Its also a journey so don’t beat yourself up, people start in one field and blend into the next - animation is what I studied and it is very dear in my heart. But doing it 8 hours a day would basically kill any passion for it. Tech-art for me is that theres always something new to discover and thats what makes it fresh. You mentioned scripting and thats awesome your studying python - its everywhere now and used in major packages and fields.

I’d ask if games is your calling, what about it beckons you? You said you were doing IT in VFX which you loved. That is not something to turn up either, if it’s an itch you want to scratch then go for it.

One thing I was taught in school, was that it’s better to study everything around the field than the field itself. And it sounds counter intuitive but for example studying life drawing, film, storyboarding, plot structure, acting, don’t really involve pushing f-curves around a graph editor i.e. animation but they are crucial to understand it.

Back to you, you said you have sound engineering, lighting experience at clubs and you weren’t too interested graphic design as a hobby. You loved IT and helping people out, are learning python and some 3d modelling. The question for me is modelling something you like to do, or something you feel you need to do? The rough vibe i’m getting is you like the nitty-gritty of pipelines potentially, building process, connecting systems together, building tools to help artists etc. For that, thats oop, system design, frameworks, MVC, logistics etc. It’s also totally fine to be a generalist too, it’s back to what things you like to do.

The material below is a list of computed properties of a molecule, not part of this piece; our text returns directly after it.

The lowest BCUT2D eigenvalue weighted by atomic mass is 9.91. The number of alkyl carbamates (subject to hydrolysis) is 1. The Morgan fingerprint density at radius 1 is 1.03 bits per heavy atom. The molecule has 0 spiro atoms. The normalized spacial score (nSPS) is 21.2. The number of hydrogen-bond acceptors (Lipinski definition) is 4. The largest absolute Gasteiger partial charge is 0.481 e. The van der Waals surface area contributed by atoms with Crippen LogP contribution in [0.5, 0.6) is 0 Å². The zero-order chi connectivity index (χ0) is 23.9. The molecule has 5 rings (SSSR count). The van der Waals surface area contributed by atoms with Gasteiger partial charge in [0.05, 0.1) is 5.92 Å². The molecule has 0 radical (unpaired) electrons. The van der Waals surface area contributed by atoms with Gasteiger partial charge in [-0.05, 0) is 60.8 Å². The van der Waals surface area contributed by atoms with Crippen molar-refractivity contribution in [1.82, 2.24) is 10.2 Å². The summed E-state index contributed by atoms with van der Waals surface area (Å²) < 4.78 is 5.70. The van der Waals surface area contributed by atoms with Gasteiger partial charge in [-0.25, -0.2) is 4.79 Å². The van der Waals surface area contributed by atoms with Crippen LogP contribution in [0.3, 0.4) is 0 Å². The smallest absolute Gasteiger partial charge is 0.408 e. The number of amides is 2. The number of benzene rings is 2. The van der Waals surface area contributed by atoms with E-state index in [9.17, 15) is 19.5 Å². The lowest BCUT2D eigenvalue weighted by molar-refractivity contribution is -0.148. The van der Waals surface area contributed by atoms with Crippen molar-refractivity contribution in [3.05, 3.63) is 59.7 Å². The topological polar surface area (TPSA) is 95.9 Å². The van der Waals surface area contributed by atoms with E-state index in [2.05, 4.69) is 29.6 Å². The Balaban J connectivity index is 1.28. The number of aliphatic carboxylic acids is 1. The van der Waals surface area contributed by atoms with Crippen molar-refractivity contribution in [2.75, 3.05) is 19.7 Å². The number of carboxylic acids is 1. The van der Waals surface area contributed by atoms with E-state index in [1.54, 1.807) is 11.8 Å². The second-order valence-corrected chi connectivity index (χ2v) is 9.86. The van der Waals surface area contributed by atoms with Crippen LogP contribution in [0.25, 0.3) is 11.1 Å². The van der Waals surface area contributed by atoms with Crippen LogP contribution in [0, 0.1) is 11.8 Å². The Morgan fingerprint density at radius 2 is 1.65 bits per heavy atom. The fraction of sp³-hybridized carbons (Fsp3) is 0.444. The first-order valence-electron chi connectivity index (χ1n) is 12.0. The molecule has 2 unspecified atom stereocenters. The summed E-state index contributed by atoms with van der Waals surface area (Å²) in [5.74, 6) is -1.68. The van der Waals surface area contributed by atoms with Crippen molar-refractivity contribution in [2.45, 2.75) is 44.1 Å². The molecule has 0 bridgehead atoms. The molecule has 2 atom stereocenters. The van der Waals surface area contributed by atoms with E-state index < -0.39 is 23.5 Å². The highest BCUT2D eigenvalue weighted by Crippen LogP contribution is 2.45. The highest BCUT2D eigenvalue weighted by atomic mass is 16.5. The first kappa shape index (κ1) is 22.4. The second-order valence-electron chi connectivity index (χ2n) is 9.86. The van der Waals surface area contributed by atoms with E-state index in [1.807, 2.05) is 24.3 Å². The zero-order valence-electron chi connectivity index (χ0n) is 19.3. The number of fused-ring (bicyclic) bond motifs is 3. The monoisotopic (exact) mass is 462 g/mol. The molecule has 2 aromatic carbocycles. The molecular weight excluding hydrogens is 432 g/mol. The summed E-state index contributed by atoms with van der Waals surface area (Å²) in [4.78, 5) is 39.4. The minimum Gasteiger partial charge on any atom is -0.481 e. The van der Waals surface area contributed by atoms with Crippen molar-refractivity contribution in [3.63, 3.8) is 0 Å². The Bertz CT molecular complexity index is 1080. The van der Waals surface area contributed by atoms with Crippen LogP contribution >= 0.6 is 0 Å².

So very waffly, but I think we need more info in what about technical-art that creates an itch you need to scratch? And at 23 you are crazily young and have a whole world ahead of you!

Greetings Derek -

Good Question. Regretfully being a sound guy isn’t going to help you, ‘directly’, finding work as a tech artist. However, in the long run, it will be invaluable! Don’t loose faith!.

You say you like providing support. That’s great. Being a Tech Artist means you’ll be working in one of four main topic areas at first: pipeline, Rigging, VFX or Lighting/Rendering. Pipeline is by far the most important support role and the one that is in highest demand. It’s a great place to start as a Tech Artist. I would not suggest you classifying yourself as a generalist. IMHO, for large companies, generalists are those mythical creatures with at least 5 years of working experience in each of those topic areas. These folks are hired from word of mouth and connections. Nothing bakes HR’s noodles more then dealing with generalists. They just don’t know what to do with them. That’s why they are hired directly and not through HR.